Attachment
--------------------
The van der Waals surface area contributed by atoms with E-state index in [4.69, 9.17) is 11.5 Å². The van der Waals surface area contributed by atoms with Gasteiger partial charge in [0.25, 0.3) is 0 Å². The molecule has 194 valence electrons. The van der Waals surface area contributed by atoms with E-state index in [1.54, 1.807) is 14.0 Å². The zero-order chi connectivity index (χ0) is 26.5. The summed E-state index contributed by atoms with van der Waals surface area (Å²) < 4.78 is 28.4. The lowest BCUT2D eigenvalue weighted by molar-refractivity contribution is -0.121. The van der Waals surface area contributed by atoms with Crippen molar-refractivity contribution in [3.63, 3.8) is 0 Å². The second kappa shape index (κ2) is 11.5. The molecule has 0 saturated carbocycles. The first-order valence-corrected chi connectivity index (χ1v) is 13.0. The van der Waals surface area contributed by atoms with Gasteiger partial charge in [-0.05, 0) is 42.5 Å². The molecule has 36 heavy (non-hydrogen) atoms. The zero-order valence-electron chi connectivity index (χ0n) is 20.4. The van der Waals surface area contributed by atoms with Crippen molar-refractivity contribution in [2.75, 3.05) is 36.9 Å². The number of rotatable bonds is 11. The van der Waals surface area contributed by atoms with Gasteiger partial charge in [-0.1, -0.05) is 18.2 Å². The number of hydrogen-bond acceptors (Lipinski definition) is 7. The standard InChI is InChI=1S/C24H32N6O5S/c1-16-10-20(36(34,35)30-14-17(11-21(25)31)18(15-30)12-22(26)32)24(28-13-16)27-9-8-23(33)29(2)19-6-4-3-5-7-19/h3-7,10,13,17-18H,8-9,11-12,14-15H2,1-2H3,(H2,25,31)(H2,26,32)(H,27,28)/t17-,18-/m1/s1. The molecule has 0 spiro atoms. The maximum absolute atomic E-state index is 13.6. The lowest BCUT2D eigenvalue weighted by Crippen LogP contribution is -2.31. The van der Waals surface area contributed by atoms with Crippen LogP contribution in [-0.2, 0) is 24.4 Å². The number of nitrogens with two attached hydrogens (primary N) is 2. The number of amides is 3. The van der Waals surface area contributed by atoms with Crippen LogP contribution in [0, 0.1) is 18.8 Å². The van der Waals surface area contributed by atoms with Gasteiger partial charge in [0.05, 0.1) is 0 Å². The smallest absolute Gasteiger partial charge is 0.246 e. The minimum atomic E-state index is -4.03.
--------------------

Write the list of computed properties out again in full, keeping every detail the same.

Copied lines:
The van der Waals surface area contributed by atoms with E-state index in [4.69, 9.17) is 11.5 Å². The van der Waals surface area contributed by atoms with Gasteiger partial charge in [0.25, 0.3) is 0 Å². The molecule has 194 valence electrons. The van der Waals surface area contributed by atoms with E-state index in [1.54, 1.807) is 14.0 Å². The zero-order chi connectivity index (χ0) is 26.5. The summed E-state index contributed by atoms with van der Waals surface area (Å²) < 4.78 is 28.4. The lowest BCUT2D eigenvalue weighted by molar-refractivity contribution is -0.121. The van der Waals surface area contributed by atoms with Crippen molar-refractivity contribution in [3.63, 3.8) is 0 Å². The second kappa shape index (κ2) is 11.5. The molecule has 0 saturated carbocycles. The first-order valence-corrected chi connectivity index (χ1v) is 13.0. The van der Waals surface area contributed by atoms with Gasteiger partial charge in [-0.05, 0) is 42.5 Å². The molecule has 36 heavy (non-hydrogen) atoms. The zero-order valence-electron chi connectivity index (χ0n) is 20.4. The van der Waals surface area contributed by atoms with Crippen molar-refractivity contribution in [2.75, 3.05) is 36.9 Å². The number of rotatable bonds is 11. The van der Waals surface area contributed by atoms with Gasteiger partial charge in [-0.1, -0.05) is 18.2 Å². The number of hydrogen-bond acceptors (Lipinski definition) is 7. The standard InChI is InChI=1S/C24H32N6O5S/c1-16-10-20(36(34,35)30-14-17(11-21(25)31)18(15-30)12-22(26)32)24(28-13-16)27-9-8-23(33)29(2)19-6-4-3-5-7-19/h3-7,10,13,17-18H,8-9,11-12,14-15H2,1-2H3,(H2,25,31)(H2,26,32)(H,27,28)/t17-,18-/m1/s1. The molecule has 0 spiro atoms. The maximum absolute atomic E-state index is 13.6. The lowest BCUT2D eigenvalue weighted by Crippen LogP contribution is -2.31. The van der Waals surface area contributed by atoms with Crippen LogP contribution in [-0.2, 0) is 24.4 Å². The number of nitrogens with two attached hydrogens (primary N) is 2. The number of amides is 3. The van der Waals surface area contributed by atoms with Crippen LogP contribution in [0, 0.1) is 18.8 Å². The van der Waals surface area contributed by atoms with Gasteiger partial charge in [0.05, 0.1) is 0 Å². The smallest absolute Gasteiger partial charge is 0.246 e. The minimum atomic E-state index is -4.03.